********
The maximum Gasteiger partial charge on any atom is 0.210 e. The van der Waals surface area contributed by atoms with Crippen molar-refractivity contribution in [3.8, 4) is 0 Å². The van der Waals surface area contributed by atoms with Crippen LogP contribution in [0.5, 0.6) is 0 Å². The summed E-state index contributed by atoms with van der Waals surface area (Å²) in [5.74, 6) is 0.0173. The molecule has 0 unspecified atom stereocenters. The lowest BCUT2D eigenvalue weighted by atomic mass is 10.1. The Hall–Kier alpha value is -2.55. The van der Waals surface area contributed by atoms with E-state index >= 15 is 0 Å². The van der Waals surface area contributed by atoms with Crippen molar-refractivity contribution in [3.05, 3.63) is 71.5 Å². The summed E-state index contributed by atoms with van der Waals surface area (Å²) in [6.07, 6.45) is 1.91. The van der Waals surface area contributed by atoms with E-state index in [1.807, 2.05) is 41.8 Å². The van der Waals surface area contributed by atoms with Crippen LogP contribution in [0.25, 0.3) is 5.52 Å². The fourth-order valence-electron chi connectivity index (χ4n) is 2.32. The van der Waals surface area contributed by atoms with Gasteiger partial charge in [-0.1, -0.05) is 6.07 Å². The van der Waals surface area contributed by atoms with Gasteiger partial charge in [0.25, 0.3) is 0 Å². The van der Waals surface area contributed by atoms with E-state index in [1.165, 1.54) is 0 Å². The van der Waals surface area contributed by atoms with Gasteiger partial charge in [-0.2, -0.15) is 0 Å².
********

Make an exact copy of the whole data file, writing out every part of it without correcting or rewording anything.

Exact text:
The maximum Gasteiger partial charge on any atom is 0.210 e. The van der Waals surface area contributed by atoms with Crippen molar-refractivity contribution in [3.8, 4) is 0 Å². The van der Waals surface area contributed by atoms with Crippen LogP contribution in [0.5, 0.6) is 0 Å². The summed E-state index contributed by atoms with van der Waals surface area (Å²) in [5.74, 6) is 0.0173. The molecule has 0 unspecified atom stereocenters. The lowest BCUT2D eigenvalue weighted by atomic mass is 10.1. The Hall–Kier alpha value is -2.55. The van der Waals surface area contributed by atoms with E-state index >= 15 is 0 Å². The van der Waals surface area contributed by atoms with Crippen molar-refractivity contribution in [3.05, 3.63) is 71.5 Å². The summed E-state index contributed by atoms with van der Waals surface area (Å²) in [6.07, 6.45) is 1.91. The van der Waals surface area contributed by atoms with E-state index in [1.807, 2.05) is 41.8 Å². The van der Waals surface area contributed by atoms with Crippen LogP contribution in [0.25, 0.3) is 5.52 Å². The fourth-order valence-electron chi connectivity index (χ4n) is 2.32. The van der Waals surface area contributed by atoms with Gasteiger partial charge in [-0.1, -0.05) is 6.07 Å². The van der Waals surface area contributed by atoms with Gasteiger partial charge in [0.25, 0.3) is 0 Å². The van der Waals surface area contributed by atoms with E-state index in [1.165, 1.54) is 0 Å². The van der Waals surface area contributed by atoms with Gasteiger partial charge in [-0.2, -0.15) is 0 Å².